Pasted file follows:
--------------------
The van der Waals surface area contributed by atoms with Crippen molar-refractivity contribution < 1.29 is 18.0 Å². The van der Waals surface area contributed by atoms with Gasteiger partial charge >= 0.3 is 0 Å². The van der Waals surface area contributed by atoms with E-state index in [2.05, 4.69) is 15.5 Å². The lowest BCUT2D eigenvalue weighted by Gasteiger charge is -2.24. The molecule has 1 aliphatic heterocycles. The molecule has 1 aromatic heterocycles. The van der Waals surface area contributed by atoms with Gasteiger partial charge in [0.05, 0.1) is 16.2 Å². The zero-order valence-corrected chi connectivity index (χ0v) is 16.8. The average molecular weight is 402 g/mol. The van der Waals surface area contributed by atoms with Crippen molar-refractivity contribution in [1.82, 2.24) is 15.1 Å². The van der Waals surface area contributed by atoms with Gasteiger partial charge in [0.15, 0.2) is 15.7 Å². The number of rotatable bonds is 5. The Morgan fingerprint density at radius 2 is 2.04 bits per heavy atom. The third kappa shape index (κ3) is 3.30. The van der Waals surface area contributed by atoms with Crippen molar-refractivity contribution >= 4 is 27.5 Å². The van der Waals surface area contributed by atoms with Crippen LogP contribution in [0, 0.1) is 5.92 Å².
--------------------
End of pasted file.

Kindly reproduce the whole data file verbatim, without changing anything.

The van der Waals surface area contributed by atoms with Crippen molar-refractivity contribution < 1.29 is 18.0 Å². The van der Waals surface area contributed by atoms with Gasteiger partial charge >= 0.3 is 0 Å². The van der Waals surface area contributed by atoms with E-state index in [2.05, 4.69) is 15.5 Å². The lowest BCUT2D eigenvalue weighted by Gasteiger charge is -2.24. The molecule has 1 aliphatic heterocycles. The molecule has 1 aromatic heterocycles. The van der Waals surface area contributed by atoms with Gasteiger partial charge in [0.05, 0.1) is 16.2 Å². The zero-order valence-corrected chi connectivity index (χ0v) is 16.8. The average molecular weight is 402 g/mol. The van der Waals surface area contributed by atoms with Crippen molar-refractivity contribution in [1.82, 2.24) is 15.1 Å². The van der Waals surface area contributed by atoms with Gasteiger partial charge in [0.15, 0.2) is 15.7 Å². The number of rotatable bonds is 5. The Morgan fingerprint density at radius 2 is 2.04 bits per heavy atom. The third kappa shape index (κ3) is 3.30. The van der Waals surface area contributed by atoms with Crippen molar-refractivity contribution >= 4 is 27.5 Å². The van der Waals surface area contributed by atoms with Crippen LogP contribution in [0, 0.1) is 5.92 Å².